11.08.2019 FUJIFILM

X-Pro3 Stories #3 Aged or Damaged

The first time I took an interest in the aging process for digital cameras was when I saw Charlene Winfred’s X-Pro1.

Semiconductor performance doubles every two years. As Moore’s Law famously predicts, two years will see amazing advances in the performance of the main components—the sensors and processors— used in the construction of digital cameras. And now that the market for second-hand cameras has reached the general public, we not uncommonly see consumers upgrading to a new model before their current camera has had a chance to get old.

What, then, does it mean to go on using the same camera for a long time? I found the answer in Charlene’s X-Pro1 with the XF35mmF1.4 lens—a camera with truly impressive presence, a camera that seemed to say that what counts is whether you like something, love something, not whether it is old or new. I found it most persuasive.

As you might expect, Charlene was formally ushered into the ranks of the “X-Photographers” and entered into communications with Fujifilm. When approached during new-model season to undertake projects with different cameras, she would sometimes turn down these requests on the grounds of her fondness for the X-Pro series. If I recall correctly, we offered her the X-H1 and X-T3. I remember thinking “How could she!?” when she refused, but I changed my mind when I realized that no insult was intended but that for her, these cameras could never replace her X-Pro1.

Since then, I’ve come to the opinion that the best cameras are those that last the longest. From a business perspective, a long product-replacement cycle represents a loss, but I find it strange to be planning the sale of a new model the minute a customer buys the current one.

That’s how, when it came time to draft a product and promotion plan for the X-Pro2, I hit upon the idea of using an image of an old and worn X-Pro2 in the catalog. The message was, “Please keep using this product till it looks like this.” It generated a good response, but it also made me feel uneasy for reasons I couldn’t express.

Once, at an event, an X-Pro2 user showed me a battered X-Pro2 much like the one in the catalog. I honestly thought, “Thank you, thank you for using our product until it looks like that,” but a moment later I was disappointed to be told that the damage had been inflicted by the customer himself, to make his camera like the image in the catalog.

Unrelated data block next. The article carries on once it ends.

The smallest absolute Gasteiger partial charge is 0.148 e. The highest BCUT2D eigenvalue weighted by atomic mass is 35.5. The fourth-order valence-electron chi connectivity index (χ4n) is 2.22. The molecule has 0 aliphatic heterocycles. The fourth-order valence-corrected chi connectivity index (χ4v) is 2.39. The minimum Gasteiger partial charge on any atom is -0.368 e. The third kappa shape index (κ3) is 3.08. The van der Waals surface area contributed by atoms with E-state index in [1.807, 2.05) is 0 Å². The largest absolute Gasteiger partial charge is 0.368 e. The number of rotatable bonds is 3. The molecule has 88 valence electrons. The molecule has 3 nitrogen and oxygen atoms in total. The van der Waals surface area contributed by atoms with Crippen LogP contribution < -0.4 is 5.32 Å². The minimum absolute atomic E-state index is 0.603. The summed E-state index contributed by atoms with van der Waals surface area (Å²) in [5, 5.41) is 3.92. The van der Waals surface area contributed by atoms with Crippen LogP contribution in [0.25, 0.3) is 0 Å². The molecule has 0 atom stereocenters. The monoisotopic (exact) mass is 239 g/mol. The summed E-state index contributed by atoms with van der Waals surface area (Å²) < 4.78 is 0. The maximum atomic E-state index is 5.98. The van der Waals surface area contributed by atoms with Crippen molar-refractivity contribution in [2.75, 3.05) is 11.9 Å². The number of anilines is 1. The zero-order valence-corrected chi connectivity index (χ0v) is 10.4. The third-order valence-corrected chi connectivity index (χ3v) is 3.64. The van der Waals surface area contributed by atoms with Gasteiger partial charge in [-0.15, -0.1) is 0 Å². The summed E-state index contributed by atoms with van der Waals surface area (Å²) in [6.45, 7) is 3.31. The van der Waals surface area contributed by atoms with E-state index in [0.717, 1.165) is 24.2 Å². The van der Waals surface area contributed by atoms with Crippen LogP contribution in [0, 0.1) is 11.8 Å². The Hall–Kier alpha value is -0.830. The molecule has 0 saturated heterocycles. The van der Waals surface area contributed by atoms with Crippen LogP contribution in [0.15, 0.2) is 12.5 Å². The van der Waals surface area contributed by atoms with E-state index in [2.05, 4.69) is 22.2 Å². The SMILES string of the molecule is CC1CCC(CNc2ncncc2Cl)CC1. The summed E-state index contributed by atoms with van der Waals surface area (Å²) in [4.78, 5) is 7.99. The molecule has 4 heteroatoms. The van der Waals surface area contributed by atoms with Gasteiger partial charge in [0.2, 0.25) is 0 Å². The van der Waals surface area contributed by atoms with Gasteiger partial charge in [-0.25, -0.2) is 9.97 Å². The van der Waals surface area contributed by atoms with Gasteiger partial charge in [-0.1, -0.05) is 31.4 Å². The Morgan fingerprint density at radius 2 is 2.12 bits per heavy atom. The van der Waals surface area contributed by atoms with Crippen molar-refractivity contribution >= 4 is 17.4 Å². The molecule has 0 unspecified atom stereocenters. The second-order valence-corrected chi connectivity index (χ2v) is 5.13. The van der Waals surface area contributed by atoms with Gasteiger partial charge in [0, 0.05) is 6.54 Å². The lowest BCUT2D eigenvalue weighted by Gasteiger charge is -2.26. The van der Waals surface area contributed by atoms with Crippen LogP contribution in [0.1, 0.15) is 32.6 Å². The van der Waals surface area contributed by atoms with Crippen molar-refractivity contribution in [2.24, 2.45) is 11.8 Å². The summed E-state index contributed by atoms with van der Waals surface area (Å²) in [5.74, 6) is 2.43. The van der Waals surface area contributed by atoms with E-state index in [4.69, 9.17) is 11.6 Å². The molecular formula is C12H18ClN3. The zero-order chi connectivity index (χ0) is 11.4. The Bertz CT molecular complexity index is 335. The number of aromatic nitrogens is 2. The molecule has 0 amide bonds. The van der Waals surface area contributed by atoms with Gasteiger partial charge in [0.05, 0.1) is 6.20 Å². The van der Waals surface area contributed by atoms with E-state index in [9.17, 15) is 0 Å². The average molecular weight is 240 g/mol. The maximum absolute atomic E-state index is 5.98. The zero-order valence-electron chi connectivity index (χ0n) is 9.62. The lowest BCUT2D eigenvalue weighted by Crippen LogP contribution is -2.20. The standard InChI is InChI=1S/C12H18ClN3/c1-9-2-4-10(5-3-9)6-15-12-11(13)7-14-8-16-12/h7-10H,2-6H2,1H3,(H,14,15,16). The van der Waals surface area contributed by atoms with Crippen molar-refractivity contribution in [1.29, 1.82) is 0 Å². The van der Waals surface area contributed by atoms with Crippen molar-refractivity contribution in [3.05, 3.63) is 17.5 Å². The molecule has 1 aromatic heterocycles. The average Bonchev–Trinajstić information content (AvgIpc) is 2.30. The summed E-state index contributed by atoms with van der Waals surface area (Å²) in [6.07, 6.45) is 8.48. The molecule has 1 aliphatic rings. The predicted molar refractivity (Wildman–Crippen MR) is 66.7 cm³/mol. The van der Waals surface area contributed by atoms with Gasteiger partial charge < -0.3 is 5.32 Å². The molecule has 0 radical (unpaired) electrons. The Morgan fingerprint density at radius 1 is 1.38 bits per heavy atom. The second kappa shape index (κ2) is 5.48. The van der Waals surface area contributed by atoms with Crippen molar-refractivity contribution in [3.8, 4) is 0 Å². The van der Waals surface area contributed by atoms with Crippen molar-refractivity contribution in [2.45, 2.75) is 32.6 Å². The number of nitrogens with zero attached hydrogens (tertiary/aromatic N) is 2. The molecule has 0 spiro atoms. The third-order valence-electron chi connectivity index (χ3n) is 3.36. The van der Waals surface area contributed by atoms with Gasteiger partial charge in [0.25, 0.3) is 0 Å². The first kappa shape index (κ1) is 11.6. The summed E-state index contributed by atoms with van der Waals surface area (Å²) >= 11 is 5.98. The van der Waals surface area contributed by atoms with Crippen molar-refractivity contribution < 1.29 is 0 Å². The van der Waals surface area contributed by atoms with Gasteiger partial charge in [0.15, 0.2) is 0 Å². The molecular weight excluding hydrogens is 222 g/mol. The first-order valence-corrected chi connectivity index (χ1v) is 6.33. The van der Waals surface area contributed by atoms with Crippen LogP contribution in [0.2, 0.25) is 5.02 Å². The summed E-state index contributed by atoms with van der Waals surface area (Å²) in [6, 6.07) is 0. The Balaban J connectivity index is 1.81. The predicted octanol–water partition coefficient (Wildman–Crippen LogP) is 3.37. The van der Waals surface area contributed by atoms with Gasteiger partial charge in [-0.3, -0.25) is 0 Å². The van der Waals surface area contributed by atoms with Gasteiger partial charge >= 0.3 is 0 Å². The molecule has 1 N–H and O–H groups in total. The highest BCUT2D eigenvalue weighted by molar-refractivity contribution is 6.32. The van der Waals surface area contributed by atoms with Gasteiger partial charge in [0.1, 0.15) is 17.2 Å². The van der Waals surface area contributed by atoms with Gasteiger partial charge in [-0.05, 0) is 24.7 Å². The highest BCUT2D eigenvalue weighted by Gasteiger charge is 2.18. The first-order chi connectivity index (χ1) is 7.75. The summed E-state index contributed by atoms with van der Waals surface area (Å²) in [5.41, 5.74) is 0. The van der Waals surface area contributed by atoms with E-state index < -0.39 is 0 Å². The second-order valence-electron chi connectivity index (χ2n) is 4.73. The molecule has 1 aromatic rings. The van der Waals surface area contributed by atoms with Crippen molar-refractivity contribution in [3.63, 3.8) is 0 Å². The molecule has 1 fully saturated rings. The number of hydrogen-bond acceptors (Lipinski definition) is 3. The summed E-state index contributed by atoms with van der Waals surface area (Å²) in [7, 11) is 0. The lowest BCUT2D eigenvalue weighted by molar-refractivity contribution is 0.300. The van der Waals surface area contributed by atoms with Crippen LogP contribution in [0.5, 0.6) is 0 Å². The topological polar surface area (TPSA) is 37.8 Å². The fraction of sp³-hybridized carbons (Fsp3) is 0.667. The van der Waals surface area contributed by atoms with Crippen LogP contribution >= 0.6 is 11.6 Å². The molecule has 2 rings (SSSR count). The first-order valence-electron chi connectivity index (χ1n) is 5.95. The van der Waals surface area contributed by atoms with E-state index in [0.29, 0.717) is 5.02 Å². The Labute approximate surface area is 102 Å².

The customer in question was a cameraman who had many cameras and lenses made by L—; I suppose you could even call him wealthy. No doubt from his perspective, a few scratches on a new-model digital camera was a matter of little import.

I’ve heard the reason the hood on Charlene’s XF35mmF1.4 is bent is that she hit a car while taking photographs. The reason why we love our damaged equipment is that each chip and scratch is part of both our and our camera’s history. If you added the scratches yourself, what then would you say when asked what shot you were taking when the damage occurred?

This is not to say that this is the reason we chose to clad the X-Pro3 in titanium—we did it because it is tough and rugged. During development, we also learned about the Duratect™ process. Although titanium is itself quite hard, it achieves hardnesses as high as 1500 HV when coated with DURA Silver and 1200 HV when coated with DURA Black—seven to ten times harder than stainless steel and second only to materials such as diamond or sapphire, rendering it virtually impervious to damage from ordinary files and blades (“HV” = “Vickers Hardness Units”, a measure of hardness). These are the two colors I recommend to customers who intend to cherish their cameras, as these options will allow them to enjoy a beautiful finish that takes advantage of the titanium base.

One cannot deny that with age comes beauty—it’s why we offer a half-matte black option. But neither can we stop progress, and that’s why the half-matte black model also features titanium cladding. Any scratches or peeling paint will reveal either gray magnesium or the metallic shine of the base titanium, each of which have their own peculiar beauty.

These are the three choices before us. You’ll have a good reason to go on using your camera for many years, whichever you choose.